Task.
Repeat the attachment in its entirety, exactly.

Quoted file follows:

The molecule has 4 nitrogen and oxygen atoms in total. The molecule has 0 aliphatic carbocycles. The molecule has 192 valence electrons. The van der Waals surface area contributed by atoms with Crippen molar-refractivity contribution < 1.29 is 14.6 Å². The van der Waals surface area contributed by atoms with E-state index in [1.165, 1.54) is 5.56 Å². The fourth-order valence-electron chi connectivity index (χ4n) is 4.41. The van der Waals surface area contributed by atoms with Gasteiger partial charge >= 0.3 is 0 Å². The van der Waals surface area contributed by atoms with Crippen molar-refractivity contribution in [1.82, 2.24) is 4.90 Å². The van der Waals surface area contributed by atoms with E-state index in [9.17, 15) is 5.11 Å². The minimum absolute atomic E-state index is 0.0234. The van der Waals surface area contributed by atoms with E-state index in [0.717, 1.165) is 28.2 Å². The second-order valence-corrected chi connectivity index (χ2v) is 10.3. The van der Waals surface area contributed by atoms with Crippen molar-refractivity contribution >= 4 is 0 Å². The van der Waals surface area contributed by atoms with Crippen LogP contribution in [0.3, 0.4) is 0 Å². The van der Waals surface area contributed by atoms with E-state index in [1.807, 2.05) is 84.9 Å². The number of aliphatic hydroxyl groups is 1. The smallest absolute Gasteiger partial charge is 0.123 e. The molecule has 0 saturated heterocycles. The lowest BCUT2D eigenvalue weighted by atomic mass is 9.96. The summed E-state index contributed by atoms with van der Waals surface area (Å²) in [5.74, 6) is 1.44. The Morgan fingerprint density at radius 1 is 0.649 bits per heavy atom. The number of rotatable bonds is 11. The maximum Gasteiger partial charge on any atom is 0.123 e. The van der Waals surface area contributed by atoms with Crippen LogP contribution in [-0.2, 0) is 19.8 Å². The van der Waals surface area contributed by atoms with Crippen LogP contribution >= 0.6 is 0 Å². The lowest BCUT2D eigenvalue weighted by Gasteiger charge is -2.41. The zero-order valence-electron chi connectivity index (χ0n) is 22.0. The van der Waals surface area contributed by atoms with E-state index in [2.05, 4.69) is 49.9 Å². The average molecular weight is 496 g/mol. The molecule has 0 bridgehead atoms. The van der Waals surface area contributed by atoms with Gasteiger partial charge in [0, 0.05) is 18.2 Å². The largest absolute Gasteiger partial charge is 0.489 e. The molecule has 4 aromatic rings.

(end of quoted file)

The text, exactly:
The molecule has 4 nitrogen and oxygen atoms in total. The molecule has 0 aliphatic carbocycles. The molecule has 192 valence electrons. The van der Waals surface area contributed by atoms with Crippen molar-refractivity contribution < 1.29 is 14.6 Å². The van der Waals surface area contributed by atoms with E-state index in [1.165, 1.54) is 5.56 Å². The fourth-order valence-electron chi connectivity index (χ4n) is 4.41. The van der Waals surface area contributed by atoms with Gasteiger partial charge >= 0.3 is 0 Å². The van der Waals surface area contributed by atoms with Crippen molar-refractivity contribution in [1.82, 2.24) is 4.90 Å². The van der Waals surface area contributed by atoms with E-state index in [9.17, 15) is 5.11 Å². The minimum absolute atomic E-state index is 0.0234. The van der Waals surface area contributed by atoms with E-state index in [0.717, 1.165) is 28.2 Å². The second-order valence-corrected chi connectivity index (χ2v) is 10.3. The van der Waals surface area contributed by atoms with Crippen molar-refractivity contribution >= 4 is 0 Å². The van der Waals surface area contributed by atoms with Crippen LogP contribution in [0.3, 0.4) is 0 Å². The van der Waals surface area contributed by atoms with E-state index in [1.807, 2.05) is 84.9 Å². The number of aliphatic hydroxyl groups is 1. The smallest absolute Gasteiger partial charge is 0.123 e. The molecule has 0 saturated heterocycles. The lowest BCUT2D eigenvalue weighted by atomic mass is 9.96. The summed E-state index contributed by atoms with van der Waals surface area (Å²) in [5.74, 6) is 1.44. The Morgan fingerprint density at radius 1 is 0.649 bits per heavy atom. The number of rotatable bonds is 11. The maximum Gasteiger partial charge on any atom is 0.123 e. The van der Waals surface area contributed by atoms with Crippen LogP contribution in [-0.2, 0) is 19.8 Å². The van der Waals surface area contributed by atoms with Crippen LogP contribution >= 0.6 is 0 Å². The lowest BCUT2D eigenvalue weighted by Gasteiger charge is -2.41. The zero-order valence-electron chi connectivity index (χ0n) is 22.0. The van der Waals surface area contributed by atoms with E-state index in [2.05, 4.69) is 49.9 Å². The average molecular weight is 496 g/mol. The molecule has 0 bridgehead atoms. The van der Waals surface area contributed by atoms with Gasteiger partial charge in [0, 0.05) is 18.2 Å². The largest absolute Gasteiger partial charge is 0.489 e. The molecule has 4 aromatic rings.